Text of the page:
£8,000 is a healthy emergency fund that would give you financial space to deal with broken appliances, an MOT fail, or enough to live on for a few months if you need to quit a toxic job. That sort of money is significant enough to make a difference to people’s lives.
When it comes to building wealth, it is important to look at the investing gap. Just 20% of women owning an investing product, compared to 33% of men. But this is one section with some good news.
The gap is actually closing here. It is slow but it is getting there. Furthermore, women actually make better investors than men. Largely because they tend to choose less risky investments and instead choose to invest with long term propsects in mind.
Many believe that the investing gender gap could be closed in as little as a few years, but it is largely down to the efforts of investing corporations working to get more woemn on board. Let us hope that we continue to see positive steps forward in this area.
64% of all UK debt is held by women. Not only that but women are likely to have higher interest rates and hold the debt for longer. It is a grim picture but one that makes sense inline with the pay gap, the lower savings, and the zero hour contracts.
When you are earning less, have less job security, and less money in the bank to full back on, it creates a recipe for debt. It can be hard to break these cycles too. With no savings and ever increasing debts, with ever increasing interest rates, it is hard to step out of that place.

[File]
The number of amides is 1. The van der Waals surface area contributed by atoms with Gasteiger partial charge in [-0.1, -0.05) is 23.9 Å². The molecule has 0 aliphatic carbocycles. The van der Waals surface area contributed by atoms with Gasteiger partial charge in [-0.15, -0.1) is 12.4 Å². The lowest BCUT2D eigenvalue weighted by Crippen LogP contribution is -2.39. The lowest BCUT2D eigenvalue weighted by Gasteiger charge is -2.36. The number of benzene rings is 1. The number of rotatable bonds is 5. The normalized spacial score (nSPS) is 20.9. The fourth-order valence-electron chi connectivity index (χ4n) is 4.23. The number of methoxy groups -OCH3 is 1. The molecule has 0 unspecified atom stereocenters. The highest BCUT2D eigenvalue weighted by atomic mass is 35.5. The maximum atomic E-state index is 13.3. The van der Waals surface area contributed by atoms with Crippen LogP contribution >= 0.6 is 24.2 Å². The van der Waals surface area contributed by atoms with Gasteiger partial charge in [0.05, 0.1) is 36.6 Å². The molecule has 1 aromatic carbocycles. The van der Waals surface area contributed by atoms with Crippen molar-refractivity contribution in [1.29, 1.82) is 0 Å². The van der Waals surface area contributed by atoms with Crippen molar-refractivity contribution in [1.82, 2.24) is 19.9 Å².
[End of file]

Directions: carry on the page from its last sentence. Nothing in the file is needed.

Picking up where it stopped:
Student loan debt
Women are more likely to apply for university courses than men. Although this can serve them well in terms of career prospects it is also means that they carry the burden of student loan debt. When comparing those with degrees, women take longer to pay off their student loan debt than men. Women take 16 years and men, on average, 11 years.
This difference is once again attributed to the fact that women are more likely to take time out for childcare. This means that their ability to pay more towards their debt decreases. It is also due to many of the other factors, such as pay gap, minimum wage etc. They are all linked.
Earn below living wage
With lower wages comes the increased risk of earning below the living wage. This means that 24% of women are facing in-work poverty compared to 15% of men. No one should be facing in-work poverty, but it is clear that there is a disparity between the genders.
Luckily there is some positive news on this front, as the number of jobs paying less than a living wage has decreased in recent years. It has fallen below 20% for the first time since 2012. There is still a long way to go, with 1 in 5 employees earning below this figure.
Loss of earnings due to childcare
It has been shown that every year that woman takes out of work to care for children, her future earnings fall by 4%. This is significant. It is not uncommon for women to take at least a year on maternity leave. Yet this can immediately impact on earning potential.
More needs to be to both compensate women for the unpaid labour that they do in homes and families. In addition, employers need to understand that this time out of work does not deskill us. Speaking from experience, I would make a far better employee now than pre-kids. My ability to multi-task, manage people, and stay clam in a crisis is far improved.
Equality is a two-way street
And remember that whenever we improve the experience for one group of people, we improve it for everyone. There is no “if you get that, then I won’t have it any more.” It is possible for women to be paid the same as men without men suffering in anyone. In fact, they will be better off too.
P.S. You can replace “gender” in this article for “race”, and “women” with “people of colour” and it will still be true. gender financial disparities are not the only fight that we need to have.